What an absolutely gorgeous morning, just picture perfect for a walk. Like Julie Andrews’ song “I Could Have Danced All Night” … well, I could have just kept walking and walking. While enroute to the Park, I saw a beautiful yellow Potentilla bush. I had one years ago but it became scraggly and leggy and I eventually pulled it out, but this one sure was pretty. I couldn’t remember if Potentillas had a scent, and I bent down to take a whiff of some of the flowers and I heard the unmistakable buzzing of bees. Wow! I peered through the bush and hadn’t seen the bumblebees on the other side of the bush. Wait! There were more down in between all the flowers just bobbing about partaking of sweet nectar. So … but for the buzzing, they blended right into that Potentilla bush. So what’s the buzz for this blog post? Lady luck was on my side and thankfully I heard the bzzzzzzzzzzzzzzzz! That got me thinking about the bees buzzing and words that sound like the noises they are associated with. That dredged up a word I had not thought of since high school or college days: onomatopoeia. I think I kind of liked the way this word sounded (almost like some ornate dish of pasta or an Italian delicacy of some type) and that’s why I remembered it after all these years. Eons ago I had a delightful English teacher who fascinated our class with his extensive use of unusual words and phrases. Mr. Lorenz introduced the word onomatopoeia to us and explained its origin. He passed out a list of words, then encouraged us to think of more examples to add to his list. Bzzzzzzzzzzzzzzzz and buzz were near the very top of his list and have stuck in my head, but some others I remember were boom, fuzzy, zip and zoom. But there are many, many more – here, have a look: http://www.ereadingworksheets.com/figurative-language/poetic-devices/onomatopoeia-examples/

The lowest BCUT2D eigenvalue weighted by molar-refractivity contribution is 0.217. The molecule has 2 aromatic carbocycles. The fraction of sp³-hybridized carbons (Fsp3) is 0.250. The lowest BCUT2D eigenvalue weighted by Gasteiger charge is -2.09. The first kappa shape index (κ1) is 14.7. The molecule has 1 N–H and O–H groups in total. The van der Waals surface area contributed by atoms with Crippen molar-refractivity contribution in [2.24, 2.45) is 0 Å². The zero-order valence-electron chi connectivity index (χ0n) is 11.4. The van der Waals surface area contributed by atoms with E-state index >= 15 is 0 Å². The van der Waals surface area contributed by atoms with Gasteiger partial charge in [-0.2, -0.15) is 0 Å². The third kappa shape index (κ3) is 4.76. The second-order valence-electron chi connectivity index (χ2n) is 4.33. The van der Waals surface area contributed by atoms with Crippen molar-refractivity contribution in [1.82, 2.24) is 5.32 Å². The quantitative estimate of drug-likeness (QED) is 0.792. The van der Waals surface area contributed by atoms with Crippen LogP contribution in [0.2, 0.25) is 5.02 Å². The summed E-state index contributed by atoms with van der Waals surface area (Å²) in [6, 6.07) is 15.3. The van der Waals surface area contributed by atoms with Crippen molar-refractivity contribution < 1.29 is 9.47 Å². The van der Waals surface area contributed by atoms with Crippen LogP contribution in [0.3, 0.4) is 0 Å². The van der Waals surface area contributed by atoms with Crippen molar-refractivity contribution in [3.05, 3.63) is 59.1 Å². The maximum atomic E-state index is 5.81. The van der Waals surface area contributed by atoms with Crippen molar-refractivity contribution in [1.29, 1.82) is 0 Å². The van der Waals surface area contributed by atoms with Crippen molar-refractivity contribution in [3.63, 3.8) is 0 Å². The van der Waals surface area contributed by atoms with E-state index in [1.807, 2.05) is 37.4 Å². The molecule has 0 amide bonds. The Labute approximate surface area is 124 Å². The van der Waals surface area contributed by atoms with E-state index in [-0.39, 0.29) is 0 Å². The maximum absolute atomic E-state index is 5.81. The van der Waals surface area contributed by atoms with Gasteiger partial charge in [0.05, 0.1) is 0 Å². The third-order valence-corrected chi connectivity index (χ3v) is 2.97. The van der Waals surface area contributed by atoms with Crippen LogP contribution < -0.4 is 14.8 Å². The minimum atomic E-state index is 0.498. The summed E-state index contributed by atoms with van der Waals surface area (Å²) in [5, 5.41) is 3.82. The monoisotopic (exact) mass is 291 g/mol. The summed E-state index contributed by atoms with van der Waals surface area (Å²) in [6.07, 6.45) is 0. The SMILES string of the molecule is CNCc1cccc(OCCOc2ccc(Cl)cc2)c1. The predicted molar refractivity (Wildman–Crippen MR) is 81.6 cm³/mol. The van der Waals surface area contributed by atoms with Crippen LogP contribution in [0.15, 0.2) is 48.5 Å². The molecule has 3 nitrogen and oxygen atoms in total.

We shouldn’t let the school kids have all the fun learning new things! At least this doesn’t involve homework and tests.
My boss is a wordsmith and learning new words is a hobby for him. He tells a tale that growing up in Saginaw, his father, an attorney, had a complete set of the “Oxford English Dictionary” and he made his three young sons study a page daily to learn new words. The volumes of the “Oxford English Dictionary” are actually extremely over-sized books. The collection takes up an entire bookshelf and the ratio is nearly one volume for each letter of the alphabet, except perhaps X, Y and Z. That is alot of new words to familiarize yourself with. Robb has continued this practice throughout his adult life. He owns a set of the “OED” at work and home plus the CD version is loaded onto his laptop. He continues to endeavor to pepper his speech and writing with unusual, sometimes archaic or quirky words and phrases.
“Imagination is more important than knowledge.”…Albert Einstein